Overall, my general feeling is that there is so much overlap in the fields of psychology and the web (possibly unsurprisingly) and that we could all benefit hugely from merging the two more. Although I obviously haven’t really come up with any ‘answers’ here, I wonder if engaging in the ‘categorisation’ debate had in psychological circles could inform some of the problems found in online navigation.

    (If you are interested, I have also written a blog in response to your article that provides a little more detail as this comment was already getting rather lengthy! (http://www.searchtosales.co.uk/blog/the-psychology-of-breadcrumb-trails/)

  21. michaelsmethurst,

    @richard @bobby Sorry about font size. I just wrote the text – the css was inherited. Is my excuse :-)

    @bobby By dynamic i mean that the pages are assembled by the server as and when the user requests rather than served as files off a file system. But as soon as they’re assembled the web takes over to distribute so again it’s HTTP and it’s stateless.

    @xanti Erm, thanks for your thoughts. Quality of expression still counts…

    @david Pre-web hypertext systems worked pretty much like that so all links were bidirectional. I think it’s interesting but damned tricky in real life. Backlinks are useful if the page isn’t heavily referenced but imagine a heavily linked to wikipedia page listing all the inbound links? It’s gonna get heavy quickly if it’s every linking wikipedia article, blog post, tweet…

    @jakob Thanks and, erm, sorry for mispelling. I seem to have got it right for the first few paragraphs and got worse the more i typed. Is a wonder you didn’t end up as Jack :-)
    I take your point on the reflect users’ mental models stuff but i think that’s what i was trying to say by:
    “Many of the early battles in Information Architecture were about warping the filing systems and hierarchies that made sense inside businesses into filing systems and hierarchies that made sense to users”
    Not saying those battles are won by any stretch but I think we have to move on from just content and page categorisation and think about the concepts those pages describe and the structure of the links between those concepts. Not sure attempts to force the web into a filing system type metaphor ever really work…

    @debbie not much to say really > “my general feeling is that there is so much overlap in the fields of psychology and the web (possibly unsurprisingly) and that we could all benefit hugely from merging the two more” < totally agree :-)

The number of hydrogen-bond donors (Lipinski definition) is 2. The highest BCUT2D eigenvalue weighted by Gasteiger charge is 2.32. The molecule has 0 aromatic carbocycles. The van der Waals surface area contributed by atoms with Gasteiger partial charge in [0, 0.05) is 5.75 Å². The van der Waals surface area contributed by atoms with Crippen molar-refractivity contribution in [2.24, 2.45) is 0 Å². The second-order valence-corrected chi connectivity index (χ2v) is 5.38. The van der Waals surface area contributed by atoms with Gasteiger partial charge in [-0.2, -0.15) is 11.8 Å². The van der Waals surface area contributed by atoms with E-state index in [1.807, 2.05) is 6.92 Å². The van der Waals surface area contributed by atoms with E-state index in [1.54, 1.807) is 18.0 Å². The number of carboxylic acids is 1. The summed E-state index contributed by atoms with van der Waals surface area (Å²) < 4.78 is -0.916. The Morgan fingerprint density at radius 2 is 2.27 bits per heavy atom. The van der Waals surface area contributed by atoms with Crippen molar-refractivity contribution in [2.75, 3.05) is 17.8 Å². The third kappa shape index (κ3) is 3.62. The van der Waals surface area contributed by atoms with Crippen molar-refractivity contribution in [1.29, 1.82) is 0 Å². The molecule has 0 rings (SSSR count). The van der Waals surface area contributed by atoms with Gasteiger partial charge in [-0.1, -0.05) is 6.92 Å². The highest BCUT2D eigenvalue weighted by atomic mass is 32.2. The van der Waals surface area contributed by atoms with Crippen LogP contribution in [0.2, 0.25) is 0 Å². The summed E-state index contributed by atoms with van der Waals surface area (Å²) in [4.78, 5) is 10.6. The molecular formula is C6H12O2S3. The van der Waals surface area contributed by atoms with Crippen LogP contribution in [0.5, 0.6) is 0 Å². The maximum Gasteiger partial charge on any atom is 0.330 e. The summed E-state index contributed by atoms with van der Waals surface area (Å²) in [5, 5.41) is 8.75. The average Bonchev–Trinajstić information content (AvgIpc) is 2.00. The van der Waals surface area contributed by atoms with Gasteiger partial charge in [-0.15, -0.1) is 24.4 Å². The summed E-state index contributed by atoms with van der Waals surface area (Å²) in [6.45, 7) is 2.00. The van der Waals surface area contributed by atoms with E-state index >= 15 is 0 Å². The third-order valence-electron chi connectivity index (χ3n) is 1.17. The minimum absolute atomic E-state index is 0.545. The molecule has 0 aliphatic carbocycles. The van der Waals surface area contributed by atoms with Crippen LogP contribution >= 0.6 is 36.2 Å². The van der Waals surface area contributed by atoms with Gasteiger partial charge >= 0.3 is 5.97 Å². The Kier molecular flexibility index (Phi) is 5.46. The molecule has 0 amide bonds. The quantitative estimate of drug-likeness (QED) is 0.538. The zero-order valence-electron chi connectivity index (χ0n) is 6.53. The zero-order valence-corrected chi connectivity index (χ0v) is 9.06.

22. Really great article!

    I completely agree with where the article landed, and found myself getting anxious along the way. That visual hierarchy of “things” rather than site structure or path is spot on.

    I wonder if there has been any recent work regarding use of the back button as a means of navigation? How many people use it? How many people trust it? There have been several usability tests that I have observed that demonstrated to me how some folks just don’t use even their basic browser features. This might be something that changes over time, and that was a while ago.

    Anecdotally, I recall navigating the Amazon breadcrumb (categories) while I was shopping for Christmas gifts for kids, and liking it quite a bit. It was really a means of modifying my search criteria. It was there, so I used it, but it could have been done in a lot of other ways and been even effective for me. The way that EUI handled search criteria in the eBay desktop app, or the way the Mac Mail app handles search. It’s a search/browse hybrid approach that works really well, and feels a bit breadcrumby – though really it’s not a breadcrumb at all…

    Maybe context is key. It usually is. Some examples here are almost solely info-gathering situations. Shopping might be different and need some other model? I would love to see this idea systematically applied to a few contexts. You know, separate the apples from the oranges and see if the premise still holds as strong as it seems here.

  23. colmcq,

    I’m having just this problem with a new website I’m IAing which will have some pages that can be linked to from different sections ; so I guess one solution is to design a breadcrumb trail (which I like to call them biscuit trails) with more dimensions…

    Nice article BTW

  24. I don’t understand that the comments stop in 2010, I am so LUCKY to found this article still in Google. This is the only article I found that made sense about breadcrumbs. Although I have to read it over again (native language is Dutch). Especially the ‘thing’ and ‘URI’ part I don’t get yet, but the main idea of breadcrumbs and when it’s not a solution I get now. One of the comments was telling about taxonomy. This actually is an other way of sorting content then files/folder how we used to do it. One blogpost can be in multiple category’s that way. The blogpost itself has it’s own URL, not related to upper category’s. I never thought about this ‘structure’ issues, but having problems with some websites right now this article was really helpfull.